Even the centre-right newspaper El Mundo was forced to remark, “To put the Cross of St. James of Compostela on the uniforms of Spanish soldiers demonstrates an absolute ignorance of the psychology of the society in which they will have to carry out their mission”. And it added, “It would be difficult to come up with any symbol more offensive to the Shiite population than this cross”.
    http://www.wsws.org/en/articles/2013.../spai-m28.html

  11. #111
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    Quote Originally Posted by VDG View Post
    You didn't, my post was to indicate what we can expect from your country to contribute to war on Ebola, as for war on terror, it stands firmly with the rest of the Coalition.. So I don't think the big boy did it and run away ;)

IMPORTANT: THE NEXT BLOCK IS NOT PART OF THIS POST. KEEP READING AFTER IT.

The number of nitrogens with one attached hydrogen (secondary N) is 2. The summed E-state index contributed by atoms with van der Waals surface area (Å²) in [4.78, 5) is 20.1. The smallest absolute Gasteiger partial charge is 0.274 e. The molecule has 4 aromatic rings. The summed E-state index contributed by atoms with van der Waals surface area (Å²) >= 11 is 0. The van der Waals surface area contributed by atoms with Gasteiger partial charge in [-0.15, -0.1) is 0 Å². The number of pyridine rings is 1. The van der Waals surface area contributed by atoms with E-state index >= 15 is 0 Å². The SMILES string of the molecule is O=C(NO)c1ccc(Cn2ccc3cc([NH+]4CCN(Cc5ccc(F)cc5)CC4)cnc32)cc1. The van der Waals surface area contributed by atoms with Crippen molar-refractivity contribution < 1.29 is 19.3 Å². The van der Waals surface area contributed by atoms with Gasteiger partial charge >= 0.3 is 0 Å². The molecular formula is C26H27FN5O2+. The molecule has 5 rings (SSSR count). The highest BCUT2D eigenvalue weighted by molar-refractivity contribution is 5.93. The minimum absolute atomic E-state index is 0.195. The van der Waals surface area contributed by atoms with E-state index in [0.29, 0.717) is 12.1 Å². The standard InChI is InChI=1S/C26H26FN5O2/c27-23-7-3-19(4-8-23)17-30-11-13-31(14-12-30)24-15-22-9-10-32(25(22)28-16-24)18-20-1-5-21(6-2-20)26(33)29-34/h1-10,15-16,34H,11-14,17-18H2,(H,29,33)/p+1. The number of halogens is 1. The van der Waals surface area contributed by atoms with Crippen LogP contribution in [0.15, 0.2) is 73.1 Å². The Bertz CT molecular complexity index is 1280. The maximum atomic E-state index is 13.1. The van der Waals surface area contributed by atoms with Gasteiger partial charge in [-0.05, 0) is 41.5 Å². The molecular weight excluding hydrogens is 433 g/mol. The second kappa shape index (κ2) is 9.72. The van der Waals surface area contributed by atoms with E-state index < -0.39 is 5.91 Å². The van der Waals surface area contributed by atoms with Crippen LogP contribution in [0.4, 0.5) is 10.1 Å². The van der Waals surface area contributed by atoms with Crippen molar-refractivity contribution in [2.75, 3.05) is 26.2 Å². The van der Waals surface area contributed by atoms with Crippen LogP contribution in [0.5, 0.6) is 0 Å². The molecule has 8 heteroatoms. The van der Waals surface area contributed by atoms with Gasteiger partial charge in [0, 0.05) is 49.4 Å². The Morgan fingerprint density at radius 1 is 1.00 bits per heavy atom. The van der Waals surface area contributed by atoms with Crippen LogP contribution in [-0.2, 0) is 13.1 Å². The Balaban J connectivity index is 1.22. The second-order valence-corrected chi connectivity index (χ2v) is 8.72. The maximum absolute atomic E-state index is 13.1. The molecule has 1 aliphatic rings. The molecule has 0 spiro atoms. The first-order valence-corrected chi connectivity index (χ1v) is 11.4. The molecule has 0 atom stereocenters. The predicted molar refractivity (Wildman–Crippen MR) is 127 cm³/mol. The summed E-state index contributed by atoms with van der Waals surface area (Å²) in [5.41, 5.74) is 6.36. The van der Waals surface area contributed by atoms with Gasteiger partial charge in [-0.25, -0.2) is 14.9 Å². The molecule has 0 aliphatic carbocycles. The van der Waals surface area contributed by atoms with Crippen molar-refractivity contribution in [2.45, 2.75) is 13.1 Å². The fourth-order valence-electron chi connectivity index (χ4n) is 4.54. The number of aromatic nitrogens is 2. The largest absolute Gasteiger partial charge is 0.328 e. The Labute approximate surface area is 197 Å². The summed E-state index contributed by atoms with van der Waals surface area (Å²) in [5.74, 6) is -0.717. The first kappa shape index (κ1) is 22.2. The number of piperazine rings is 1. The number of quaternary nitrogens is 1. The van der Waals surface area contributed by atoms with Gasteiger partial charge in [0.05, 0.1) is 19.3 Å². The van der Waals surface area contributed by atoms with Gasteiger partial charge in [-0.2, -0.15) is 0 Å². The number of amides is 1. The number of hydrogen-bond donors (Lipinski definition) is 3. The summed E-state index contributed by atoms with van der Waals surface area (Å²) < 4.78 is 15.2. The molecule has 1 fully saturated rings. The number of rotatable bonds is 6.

Funny and highly blinkered that ´war on terror´.
    You are aware of whom is the biggest fear merchant of the world?

    Ditto the choice of ´war in ebola´. Very illustrative.
    The subject is ebola and sending troops to isolate the poor sods in Africa is not going to cure anything.
    It is a vírus. A disease and it should be treated with medical care and hygene.
    Shooting or threatening to shoot poor people is not the solution to anything but creating/maintaining reserves for the have-a-lots; rich people´s compounds on a grand scale; the future coming to a theatre near you soon, if nor reality already.
    When the going gets tough, the DAF gets going.

  12. #112
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    Quote Originally Posted by VDG View Post
    You didn't, my post was to indicate what we can expect from your country to contribute to war on Ebola, as for war on terror, it stands firmly with the rest of the Coalition.. So I don't think the big boy did it and run away ;)